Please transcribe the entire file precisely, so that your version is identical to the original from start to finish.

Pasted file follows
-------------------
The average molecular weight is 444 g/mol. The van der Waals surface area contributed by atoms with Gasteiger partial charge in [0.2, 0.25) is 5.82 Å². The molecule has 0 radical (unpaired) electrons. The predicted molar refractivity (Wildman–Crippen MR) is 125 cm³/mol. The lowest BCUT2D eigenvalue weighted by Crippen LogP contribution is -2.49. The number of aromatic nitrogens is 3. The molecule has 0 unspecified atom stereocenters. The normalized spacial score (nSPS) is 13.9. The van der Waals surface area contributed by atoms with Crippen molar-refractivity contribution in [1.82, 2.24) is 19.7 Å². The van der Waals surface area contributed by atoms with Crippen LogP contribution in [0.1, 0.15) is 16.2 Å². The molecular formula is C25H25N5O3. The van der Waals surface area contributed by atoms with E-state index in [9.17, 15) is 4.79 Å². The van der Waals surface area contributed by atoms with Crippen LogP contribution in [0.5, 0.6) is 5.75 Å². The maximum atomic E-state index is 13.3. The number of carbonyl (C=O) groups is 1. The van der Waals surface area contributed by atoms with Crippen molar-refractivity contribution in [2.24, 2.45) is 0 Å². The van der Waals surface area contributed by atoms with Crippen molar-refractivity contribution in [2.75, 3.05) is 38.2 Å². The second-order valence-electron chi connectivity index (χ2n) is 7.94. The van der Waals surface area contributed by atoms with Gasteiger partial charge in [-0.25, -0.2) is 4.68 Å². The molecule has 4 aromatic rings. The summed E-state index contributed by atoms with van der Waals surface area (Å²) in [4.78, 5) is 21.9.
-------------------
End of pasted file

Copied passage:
The average molecular weight is 444 g/mol. The van der Waals surface area contributed by atoms with Gasteiger partial charge in [0.2, 0.25) is 5.82 Å². The molecule has 0 radical (unpaired) electrons. The predicted molar refractivity (Wildman–Crippen MR) is 125 cm³/mol. The lowest BCUT2D eigenvalue weighted by Crippen LogP contribution is -2.49. The number of aromatic nitrogens is 3. The molecule has 0 unspecified atom stereocenters. The normalized spacial score (nSPS) is 13.9. The van der Waals surface area contributed by atoms with Crippen molar-refractivity contribution in [1.82, 2.24) is 19.7 Å². The van der Waals surface area contributed by atoms with Crippen LogP contribution in [0.1, 0.15) is 16.2 Å². The molecular formula is C25H25N5O3. The van der Waals surface area contributed by atoms with E-state index in [9.17, 15) is 4.79 Å². The van der Waals surface area contributed by atoms with Crippen LogP contribution in [0.5, 0.6) is 5.75 Å². The maximum atomic E-state index is 13.3. The number of carbonyl (C=O) groups is 1. The van der Waals surface area contributed by atoms with Crippen molar-refractivity contribution in [2.24, 2.45) is 0 Å². The van der Waals surface area contributed by atoms with Crippen molar-refractivity contribution in [2.75, 3.05) is 38.2 Å². The second-order valence-electron chi connectivity index (χ2n) is 7.94. The van der Waals surface area contributed by atoms with Gasteiger partial charge in [-0.25, -0.2) is 4.68 Å². The molecule has 4 aromatic rings. The summed E-state index contributed by atoms with van der Waals surface area (Å²) in [4.78, 5) is 21.9.